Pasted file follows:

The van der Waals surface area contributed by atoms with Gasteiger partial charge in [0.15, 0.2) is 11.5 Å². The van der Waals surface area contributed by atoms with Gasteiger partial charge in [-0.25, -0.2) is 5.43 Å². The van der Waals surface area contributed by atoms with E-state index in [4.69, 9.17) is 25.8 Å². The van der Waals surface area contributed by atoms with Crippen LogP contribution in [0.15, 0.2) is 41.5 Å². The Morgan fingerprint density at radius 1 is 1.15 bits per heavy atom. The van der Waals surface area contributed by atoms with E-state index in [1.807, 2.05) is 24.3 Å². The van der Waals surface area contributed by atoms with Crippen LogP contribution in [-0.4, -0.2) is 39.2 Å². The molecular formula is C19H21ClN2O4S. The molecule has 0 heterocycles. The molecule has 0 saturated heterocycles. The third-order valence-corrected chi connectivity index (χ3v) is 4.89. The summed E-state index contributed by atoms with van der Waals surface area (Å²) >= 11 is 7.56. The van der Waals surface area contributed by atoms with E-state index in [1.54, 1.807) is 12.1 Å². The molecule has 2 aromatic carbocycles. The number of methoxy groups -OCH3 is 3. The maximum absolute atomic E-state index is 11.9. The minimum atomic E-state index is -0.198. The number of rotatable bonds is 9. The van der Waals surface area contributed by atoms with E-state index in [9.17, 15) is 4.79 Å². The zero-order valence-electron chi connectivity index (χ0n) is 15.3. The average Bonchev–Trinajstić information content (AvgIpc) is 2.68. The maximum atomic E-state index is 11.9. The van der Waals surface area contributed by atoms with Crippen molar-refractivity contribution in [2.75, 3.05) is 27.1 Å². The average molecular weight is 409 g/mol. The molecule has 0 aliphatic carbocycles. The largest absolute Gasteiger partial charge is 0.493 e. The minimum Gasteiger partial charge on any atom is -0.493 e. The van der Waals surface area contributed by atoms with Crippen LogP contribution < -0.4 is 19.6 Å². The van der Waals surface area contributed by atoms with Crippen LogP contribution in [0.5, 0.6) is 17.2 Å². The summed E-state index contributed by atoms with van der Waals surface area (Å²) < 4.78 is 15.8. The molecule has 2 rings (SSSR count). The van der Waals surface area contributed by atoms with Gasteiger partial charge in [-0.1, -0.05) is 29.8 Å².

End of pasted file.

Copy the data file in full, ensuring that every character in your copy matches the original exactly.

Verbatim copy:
The van der Waals surface area contributed by atoms with Gasteiger partial charge in [0.15, 0.2) is 11.5 Å². The van der Waals surface area contributed by atoms with Gasteiger partial charge in [-0.25, -0.2) is 5.43 Å². The van der Waals surface area contributed by atoms with E-state index in [4.69, 9.17) is 25.8 Å². The van der Waals surface area contributed by atoms with Crippen LogP contribution in [0.15, 0.2) is 41.5 Å². The Morgan fingerprint density at radius 1 is 1.15 bits per heavy atom. The van der Waals surface area contributed by atoms with E-state index in [1.807, 2.05) is 24.3 Å². The van der Waals surface area contributed by atoms with Crippen LogP contribution in [-0.4, -0.2) is 39.2 Å². The molecular formula is C19H21ClN2O4S. The molecule has 0 heterocycles. The molecule has 0 saturated heterocycles. The third-order valence-corrected chi connectivity index (χ3v) is 4.89. The summed E-state index contributed by atoms with van der Waals surface area (Å²) >= 11 is 7.56. The van der Waals surface area contributed by atoms with E-state index in [1.54, 1.807) is 12.1 Å². The molecule has 2 aromatic carbocycles. The number of methoxy groups -OCH3 is 3. The maximum absolute atomic E-state index is 11.9. The minimum atomic E-state index is -0.198. The number of rotatable bonds is 9. The van der Waals surface area contributed by atoms with E-state index in [9.17, 15) is 4.79 Å². The zero-order valence-electron chi connectivity index (χ0n) is 15.3. The average Bonchev–Trinajstić information content (AvgIpc) is 2.68. The maximum atomic E-state index is 11.9. The van der Waals surface area contributed by atoms with Crippen molar-refractivity contribution in [2.75, 3.05) is 27.1 Å². The average molecular weight is 409 g/mol. The molecule has 0 aliphatic carbocycles. The largest absolute Gasteiger partial charge is 0.493 e. The minimum Gasteiger partial charge on any atom is -0.493 e. The van der Waals surface area contributed by atoms with Crippen LogP contribution < -0.4 is 19.6 Å². The van der Waals surface area contributed by atoms with Crippen LogP contribution in [0.5, 0.6) is 17.2 Å². The summed E-state index contributed by atoms with van der Waals surface area (Å²) < 4.78 is 15.8. The molecule has 2 rings (SSSR count). The van der Waals surface area contributed by atoms with Gasteiger partial charge in [-0.1, -0.05) is 29.8 Å².